sourceimport akka.actor.AbstractActor;
import akka.http.javadsl.model.HttpRequest;
import akka.http.javadsl.model.HttpResponse;
import static akka.pattern.PatternsCS.pipe;

class SingleRequestInActorExample extends AbstractActor {
  final Http http = Http.get(context().system());
  final ExecutionContextExecutor dispatcher = context().dispatcher();

  @Override
  public Receive createReceive() {
    return receiveBuilder()
      .match(String.class, url -> pipe(fetch(url), dispatcher).to(self()))
      .build();
  }

  CompletionStage<HttpResponse> fetch(String url) {
    return http.singleRequest(HttpRequest.create(url));
  }
}
Warning

Always make sure you consume the response entity streams (of type Source<ByteString,Unit>Source[ByteString,Unit]Source<ByteString, Object>Source[ByteString, Object]). Connect the response entity Source to a SinkSink, or call response.discardEntityBytes()response.discardEntityBytes(Materializer) if you don’t care about the response entity.

Read the Implications of the streaming nature of Request/Response Entities section for more details.

If the application doesn’t subscribe to the response entity within akka.http.host-connection-pool.response-entity-subscription-timeout, the stream will fail with a TimeoutException: Response entity was not subscribed after ....

Flow-Based Variant

The Flow-based variant of the request-level client-side API is presented by the Http().superPool(...)Http.get(system).superPool(...) method. It creates a new “super connection pool flow”, which routes incoming requests to a (cached) host connection pool depending on their respective effective URIs.

The FlowFlow returned by Http().superPool(...)Http.get(system).superPool(...) is very similar to the one from the Host-Level Client-Side API, so the section on Using a Host Connection Pool also applies here.

However, there is one notable difference between a “host connection pool client flow” for the Host-Level API and a “super-pool flow” from the Request-Level API:

  • In a “host connection pool client flow” the flow has an implicit target host context. Therefore, the requests it takes don’t need to have absolute URIs or a valid Host header because the host connection pool will automatically add a Host header if required.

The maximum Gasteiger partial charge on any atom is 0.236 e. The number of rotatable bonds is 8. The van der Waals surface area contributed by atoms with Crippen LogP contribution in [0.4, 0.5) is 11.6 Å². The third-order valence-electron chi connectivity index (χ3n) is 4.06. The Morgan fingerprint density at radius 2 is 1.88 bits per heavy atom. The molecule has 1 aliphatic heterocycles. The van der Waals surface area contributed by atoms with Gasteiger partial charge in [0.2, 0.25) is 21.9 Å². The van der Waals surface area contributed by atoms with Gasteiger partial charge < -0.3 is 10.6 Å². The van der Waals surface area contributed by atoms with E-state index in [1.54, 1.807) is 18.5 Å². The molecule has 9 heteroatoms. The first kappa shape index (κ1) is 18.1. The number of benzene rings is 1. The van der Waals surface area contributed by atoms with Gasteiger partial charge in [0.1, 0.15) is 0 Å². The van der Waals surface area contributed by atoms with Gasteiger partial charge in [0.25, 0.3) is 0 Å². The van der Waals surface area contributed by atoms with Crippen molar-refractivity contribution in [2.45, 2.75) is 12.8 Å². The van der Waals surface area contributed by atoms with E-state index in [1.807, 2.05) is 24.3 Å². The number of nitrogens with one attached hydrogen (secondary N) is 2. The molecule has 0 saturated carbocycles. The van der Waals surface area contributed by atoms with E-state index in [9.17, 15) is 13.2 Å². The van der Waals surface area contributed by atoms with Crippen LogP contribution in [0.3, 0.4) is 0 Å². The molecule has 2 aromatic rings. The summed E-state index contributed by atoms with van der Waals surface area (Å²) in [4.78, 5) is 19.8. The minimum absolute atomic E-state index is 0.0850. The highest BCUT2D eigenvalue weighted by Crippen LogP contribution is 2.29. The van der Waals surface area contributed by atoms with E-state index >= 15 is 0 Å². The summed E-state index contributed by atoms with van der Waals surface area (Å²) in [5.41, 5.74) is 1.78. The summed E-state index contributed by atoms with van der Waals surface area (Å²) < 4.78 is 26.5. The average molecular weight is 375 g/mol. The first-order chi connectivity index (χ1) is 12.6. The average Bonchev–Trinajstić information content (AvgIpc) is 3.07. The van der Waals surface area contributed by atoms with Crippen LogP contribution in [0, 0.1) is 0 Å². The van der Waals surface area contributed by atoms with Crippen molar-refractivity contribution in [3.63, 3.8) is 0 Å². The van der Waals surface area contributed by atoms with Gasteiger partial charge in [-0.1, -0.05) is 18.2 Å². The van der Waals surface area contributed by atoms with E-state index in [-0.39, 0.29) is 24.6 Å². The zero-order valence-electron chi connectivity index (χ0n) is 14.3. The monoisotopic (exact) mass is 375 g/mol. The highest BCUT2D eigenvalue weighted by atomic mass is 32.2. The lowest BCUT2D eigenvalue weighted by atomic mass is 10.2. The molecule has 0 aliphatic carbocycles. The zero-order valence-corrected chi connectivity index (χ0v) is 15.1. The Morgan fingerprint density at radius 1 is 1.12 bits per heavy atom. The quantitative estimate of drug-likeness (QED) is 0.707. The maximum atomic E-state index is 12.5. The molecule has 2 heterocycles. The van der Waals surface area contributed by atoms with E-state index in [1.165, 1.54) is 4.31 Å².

For a “super-pool flow” in the Request-Level API this is not the case. All requests to a super-pool must either have an absolute URI or a valid Host header, because otherwise it’d be impossible to find out which target endpoint to direct the request to.

Collecting headers from a server response

Sometimes we would like to get only headers of specific type which are sent from a server. In order to collect headers in a type safe way Akka HTTP API provides a type for each HTTP header. Here is an example for getting all cookies set by a server (Set-Cookie header):

Scala
source/*
 * Copyright (C) 2020-2021 Lightbend Inc. <https://www.lightbend.com>
 */

package docs.http.scaladsl

import akka.actor.ActorSystem
import akka.http.scaladsl.Http
import akka.http.scaladsl.model.headers.`Set-Cookie`
import akka.http.scaladsl.model._

import scala.concurrent.ExecutionContextExecutor
import scala.concurrent.Future

class HttpClientCollectingHeaders {
  def main(args: Array[String]): Unit = {
    implicit val system: ActorSystem = ActorSystem()
    implicit val executionContext: ExecutionContextExecutor = system.dispatcher

    val responseFuture: Future[HttpResponse] = Http().singleRequest(HttpRequest(uri = "http://akka.io"))

    responseFuture.map {
      case response @ HttpResponse(StatusCodes.OK, _, _, _) =>
        val setCookies = response.headers[`Set-Cookie`]
        println(s"Cookies set by a server: $setCookies")
        response.discardEntityBytes()
      case _ => sys.error("something wrong")
    }
  }
}
Java
sourcefinal HttpResponse response = responseFromSomewhere();

final Iterable<SetCookie> setCookies = response.getHeaders(SetCookie.class);

System.out.println("Cookies set by a server: " + setCookies);
response.discardEntityBytes(system);